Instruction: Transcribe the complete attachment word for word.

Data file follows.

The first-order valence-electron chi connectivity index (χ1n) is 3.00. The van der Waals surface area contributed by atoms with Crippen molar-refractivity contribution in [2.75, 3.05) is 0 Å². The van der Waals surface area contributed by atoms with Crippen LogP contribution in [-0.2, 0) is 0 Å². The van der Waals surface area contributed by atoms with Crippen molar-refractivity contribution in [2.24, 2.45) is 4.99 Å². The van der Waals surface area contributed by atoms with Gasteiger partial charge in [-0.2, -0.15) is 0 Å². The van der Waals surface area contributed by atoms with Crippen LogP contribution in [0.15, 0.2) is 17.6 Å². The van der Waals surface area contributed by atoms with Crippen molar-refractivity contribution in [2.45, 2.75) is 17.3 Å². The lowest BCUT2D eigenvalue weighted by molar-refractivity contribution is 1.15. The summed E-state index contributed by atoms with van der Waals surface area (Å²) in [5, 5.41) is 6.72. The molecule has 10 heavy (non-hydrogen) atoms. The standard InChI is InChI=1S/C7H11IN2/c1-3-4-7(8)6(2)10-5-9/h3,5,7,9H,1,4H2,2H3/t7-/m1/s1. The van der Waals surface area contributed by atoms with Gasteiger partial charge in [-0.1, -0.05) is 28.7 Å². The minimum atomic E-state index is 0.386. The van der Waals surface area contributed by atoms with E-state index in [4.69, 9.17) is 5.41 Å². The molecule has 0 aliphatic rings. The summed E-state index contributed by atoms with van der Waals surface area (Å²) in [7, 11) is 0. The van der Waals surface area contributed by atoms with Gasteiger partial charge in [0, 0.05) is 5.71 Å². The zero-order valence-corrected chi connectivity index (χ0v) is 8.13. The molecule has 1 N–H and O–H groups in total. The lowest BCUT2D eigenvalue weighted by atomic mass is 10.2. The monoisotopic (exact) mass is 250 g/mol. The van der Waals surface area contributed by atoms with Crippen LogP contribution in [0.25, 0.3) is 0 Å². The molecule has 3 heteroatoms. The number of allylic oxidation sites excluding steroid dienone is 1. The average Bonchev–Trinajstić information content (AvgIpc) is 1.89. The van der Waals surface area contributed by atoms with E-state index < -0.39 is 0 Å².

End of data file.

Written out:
The first-order valence-electron chi connectivity index (χ1n) is 3.00. The van der Waals surface area contributed by atoms with Crippen molar-refractivity contribution in [2.75, 3.05) is 0 Å². The van der Waals surface area contributed by atoms with Crippen LogP contribution in [-0.2, 0) is 0 Å². The van der Waals surface area contributed by atoms with Crippen molar-refractivity contribution in [2.24, 2.45) is 4.99 Å². The van der Waals surface area contributed by atoms with Gasteiger partial charge in [-0.2, -0.15) is 0 Å². The van der Waals surface area contributed by atoms with Crippen LogP contribution in [0.15, 0.2) is 17.6 Å². The van der Waals surface area contributed by atoms with Crippen molar-refractivity contribution in [2.45, 2.75) is 17.3 Å². The lowest BCUT2D eigenvalue weighted by molar-refractivity contribution is 1.15. The summed E-state index contributed by atoms with van der Waals surface area (Å²) in [5, 5.41) is 6.72. The molecule has 10 heavy (non-hydrogen) atoms. The standard InChI is InChI=1S/C7H11IN2/c1-3-4-7(8)6(2)10-5-9/h3,5,7,9H,1,4H2,2H3/t7-/m1/s1. The van der Waals surface area contributed by atoms with Gasteiger partial charge in [-0.1, -0.05) is 28.7 Å². The minimum atomic E-state index is 0.386. The van der Waals surface area contributed by atoms with E-state index in [4.69, 9.17) is 5.41 Å². The molecule has 0 aliphatic rings. The summed E-state index contributed by atoms with van der Waals surface area (Å²) in [7, 11) is 0. The van der Waals surface area contributed by atoms with Gasteiger partial charge in [0, 0.05) is 5.71 Å². The zero-order valence-corrected chi connectivity index (χ0v) is 8.13. The molecule has 1 N–H and O–H groups in total. The lowest BCUT2D eigenvalue weighted by atomic mass is 10.2. The monoisotopic (exact) mass is 250 g/mol. The van der Waals surface area contributed by atoms with Crippen LogP contribution in [0.25, 0.3) is 0 Å². The molecule has 3 heteroatoms. The number of allylic oxidation sites excluding steroid dienone is 1. The average Bonchev–Trinajstić information content (AvgIpc) is 1.89. The van der Waals surface area contributed by atoms with E-state index < -0.39 is 0 Å².